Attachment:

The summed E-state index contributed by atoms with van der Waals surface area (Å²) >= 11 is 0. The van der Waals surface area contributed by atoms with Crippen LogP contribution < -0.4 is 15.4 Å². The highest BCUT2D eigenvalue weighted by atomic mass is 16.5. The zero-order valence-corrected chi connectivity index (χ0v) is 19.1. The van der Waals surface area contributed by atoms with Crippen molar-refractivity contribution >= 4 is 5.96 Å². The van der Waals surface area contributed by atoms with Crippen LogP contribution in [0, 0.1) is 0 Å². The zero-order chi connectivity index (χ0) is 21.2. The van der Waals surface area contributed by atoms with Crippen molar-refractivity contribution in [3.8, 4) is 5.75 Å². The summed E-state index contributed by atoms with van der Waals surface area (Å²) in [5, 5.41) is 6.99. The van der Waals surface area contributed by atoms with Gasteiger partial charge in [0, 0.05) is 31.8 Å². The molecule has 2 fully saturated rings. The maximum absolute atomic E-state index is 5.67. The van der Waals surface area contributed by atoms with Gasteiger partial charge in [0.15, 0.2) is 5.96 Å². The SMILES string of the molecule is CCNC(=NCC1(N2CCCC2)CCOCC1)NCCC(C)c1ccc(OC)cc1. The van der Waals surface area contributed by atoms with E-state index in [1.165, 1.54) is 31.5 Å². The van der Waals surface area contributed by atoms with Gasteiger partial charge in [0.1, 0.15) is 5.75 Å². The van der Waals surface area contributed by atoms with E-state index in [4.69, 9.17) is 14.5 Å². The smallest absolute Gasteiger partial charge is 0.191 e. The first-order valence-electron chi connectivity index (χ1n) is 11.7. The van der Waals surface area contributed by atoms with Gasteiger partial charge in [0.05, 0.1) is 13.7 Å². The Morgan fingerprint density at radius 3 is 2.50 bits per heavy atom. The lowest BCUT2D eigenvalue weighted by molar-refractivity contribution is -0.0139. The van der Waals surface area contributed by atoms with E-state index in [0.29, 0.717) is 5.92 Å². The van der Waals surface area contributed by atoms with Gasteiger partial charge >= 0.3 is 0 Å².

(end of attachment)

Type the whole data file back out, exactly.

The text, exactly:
The summed E-state index contributed by atoms with van der Waals surface area (Å²) >= 11 is 0. The van der Waals surface area contributed by atoms with Crippen LogP contribution < -0.4 is 15.4 Å². The highest BCUT2D eigenvalue weighted by atomic mass is 16.5. The zero-order valence-corrected chi connectivity index (χ0v) is 19.1. The van der Waals surface area contributed by atoms with Crippen molar-refractivity contribution >= 4 is 5.96 Å². The van der Waals surface area contributed by atoms with Crippen LogP contribution in [0, 0.1) is 0 Å². The zero-order chi connectivity index (χ0) is 21.2. The van der Waals surface area contributed by atoms with Crippen molar-refractivity contribution in [3.8, 4) is 5.75 Å². The summed E-state index contributed by atoms with van der Waals surface area (Å²) in [5, 5.41) is 6.99. The van der Waals surface area contributed by atoms with Gasteiger partial charge in [0, 0.05) is 31.8 Å². The molecule has 2 fully saturated rings. The maximum absolute atomic E-state index is 5.67. The van der Waals surface area contributed by atoms with Gasteiger partial charge in [0.15, 0.2) is 5.96 Å². The SMILES string of the molecule is CCNC(=NCC1(N2CCCC2)CCOCC1)NCCC(C)c1ccc(OC)cc1. The van der Waals surface area contributed by atoms with E-state index in [1.165, 1.54) is 31.5 Å². The van der Waals surface area contributed by atoms with Gasteiger partial charge in [0.1, 0.15) is 5.75 Å². The van der Waals surface area contributed by atoms with E-state index in [4.69, 9.17) is 14.5 Å². The smallest absolute Gasteiger partial charge is 0.191 e. The first-order valence-electron chi connectivity index (χ1n) is 11.7. The van der Waals surface area contributed by atoms with Gasteiger partial charge in [0.05, 0.1) is 13.7 Å². The Morgan fingerprint density at radius 3 is 2.50 bits per heavy atom. The lowest BCUT2D eigenvalue weighted by molar-refractivity contribution is -0.0139. The van der Waals surface area contributed by atoms with E-state index in [0.29, 0.717) is 5.92 Å². The van der Waals surface area contributed by atoms with Gasteiger partial charge >= 0.3 is 0 Å².